This is Maine FFRF member Meredith “Dick” Springer’s letter in September to the Boy Scouts of America:
In 1943 I proudly received my Eagle Scout badge from the Boy Scouts of America. At that time I was a sincere religious believer.
As I later critically examined my beliefs I realized that I no longer could honestly believe in God. I fail to understand how reaching this conclusion made me unfit to belong to your organization. Now my self-respect as a nonbeliever as well as my conscience compel me to join hundreds of others in reluctantly returning my badge to the BSA to express my disgust with your discriminatory policies.
The Boy Scouts of America accepts for membership all boys except those in two groups that are unpopular in much of America, gays and nonbelievers in God. Stigmatizing these groups clearly sends a message to your members that only reinforces prejudices many already have. The BSA also denies a religion badge to boys who are Unitarians because their church passed a resolution in 1992 opposing your discriminatory practices.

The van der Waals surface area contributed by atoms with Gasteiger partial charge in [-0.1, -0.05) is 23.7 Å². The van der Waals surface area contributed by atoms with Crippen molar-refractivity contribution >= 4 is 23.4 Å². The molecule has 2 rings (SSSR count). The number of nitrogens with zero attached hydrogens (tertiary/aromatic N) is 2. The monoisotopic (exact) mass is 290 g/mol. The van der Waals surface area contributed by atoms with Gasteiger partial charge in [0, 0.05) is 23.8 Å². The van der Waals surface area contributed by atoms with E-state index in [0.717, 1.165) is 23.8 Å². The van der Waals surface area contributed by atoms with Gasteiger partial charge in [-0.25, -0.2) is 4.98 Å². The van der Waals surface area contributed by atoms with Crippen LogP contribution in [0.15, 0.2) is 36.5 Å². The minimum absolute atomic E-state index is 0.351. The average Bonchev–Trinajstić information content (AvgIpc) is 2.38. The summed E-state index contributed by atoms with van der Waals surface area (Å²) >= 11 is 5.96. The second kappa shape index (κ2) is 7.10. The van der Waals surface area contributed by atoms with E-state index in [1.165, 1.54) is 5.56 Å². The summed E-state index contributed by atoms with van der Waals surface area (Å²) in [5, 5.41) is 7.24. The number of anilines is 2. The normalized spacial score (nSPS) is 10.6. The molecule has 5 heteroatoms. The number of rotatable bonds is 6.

Many scouting associations around the world do not require their members to have specific religious beliefs. In the United States, the Girl Scouts of the USA voted overwhelmingly in 1993 to allow its members to substitute another word or phrase for God in its oath, saying that the change was “a very strong statement that Girl Scouts . . . have strength in diversity and that we are an inclusive organization.” The Girl Scouts also permits lesbian girls to participate.
The BSA has never established a relationship with the Girl Scouts, but it has partnered with American Heritage Girls, a new organization formed by intolerant opponents of the nondiscriminatory policies of the Girl Scouts, with a “memorandum of mutual support [that] recognizes the common values and goals of both organizations.”
As a private organization the BSA can do anything it wants, but as an American icon comparable to apple pie, it has a special moral obligation to teach the best American values. These values include religious tolerance and recognizing the worth of all of us.